I just posted, on my web site, a pdf document that compiles age occurrence data for the cancers included in the SEER public use data records (about 3.5 million records including over 700 kinds of cancers collected from 1973-2005).
For each cancer, I binned the number of occurrences of cancers into 5-year intervals, beginning with ages 0-5 and ending with ages 95 and above.
Specifically, each number following the name of the cancer is followed by 20 sequential intervals:
In the document, a schematic representation follows each raw distribution.
The document provides pathologists with a guideline for the expected occurrences of cancers, by age. A good pathologist should be very careful when he/she assigns a diagnosis that does not "fit" the typical age profile of a cancer.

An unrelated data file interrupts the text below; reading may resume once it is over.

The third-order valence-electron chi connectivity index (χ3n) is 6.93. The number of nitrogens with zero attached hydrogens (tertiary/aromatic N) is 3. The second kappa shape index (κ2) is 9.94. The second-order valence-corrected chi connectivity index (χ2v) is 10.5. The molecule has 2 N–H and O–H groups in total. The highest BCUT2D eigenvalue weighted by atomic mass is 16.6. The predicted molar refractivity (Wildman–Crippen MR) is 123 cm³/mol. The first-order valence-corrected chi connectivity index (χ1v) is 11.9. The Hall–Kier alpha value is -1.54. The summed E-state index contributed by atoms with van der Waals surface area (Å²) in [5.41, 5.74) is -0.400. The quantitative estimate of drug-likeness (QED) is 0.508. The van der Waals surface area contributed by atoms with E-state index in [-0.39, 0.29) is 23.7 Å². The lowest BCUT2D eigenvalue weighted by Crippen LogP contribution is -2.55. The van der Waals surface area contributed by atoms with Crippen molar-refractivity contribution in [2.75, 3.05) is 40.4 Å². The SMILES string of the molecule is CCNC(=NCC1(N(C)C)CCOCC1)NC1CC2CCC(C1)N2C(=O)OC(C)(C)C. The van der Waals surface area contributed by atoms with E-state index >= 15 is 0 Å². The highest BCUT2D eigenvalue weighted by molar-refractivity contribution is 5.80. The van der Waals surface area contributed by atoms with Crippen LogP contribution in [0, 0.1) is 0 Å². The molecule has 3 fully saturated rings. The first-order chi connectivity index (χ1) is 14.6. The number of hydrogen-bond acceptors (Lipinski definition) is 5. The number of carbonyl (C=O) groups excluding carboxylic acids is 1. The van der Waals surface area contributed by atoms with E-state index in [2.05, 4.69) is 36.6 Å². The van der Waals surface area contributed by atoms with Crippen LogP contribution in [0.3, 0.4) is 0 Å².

Epidemiologists may benefit by having a single source, indicating the likelihood of any types of specific cancer, in different age populations.
Researchers may, when reviewing all of the distributions at once, develop new questions and hypotheses that could not have been perceived through piecemeal observations.
The document is available at:
In the next few blogs, I'll provide excerpts from the document and explain how the document can be used for clinical and research purposes.
-© 2008 Jules Berman
My book, Principles of Big Data: Preparing, Sharing, and Analyzing Complex Information was published in 2013 by Morgan Kaufmann.
I urge you to explore my book. Google books has prepared a generous preview of the book contents.
tags: big data, metadata, data preparation, data analytics, data repurposing, datamining, data mining, epidemiology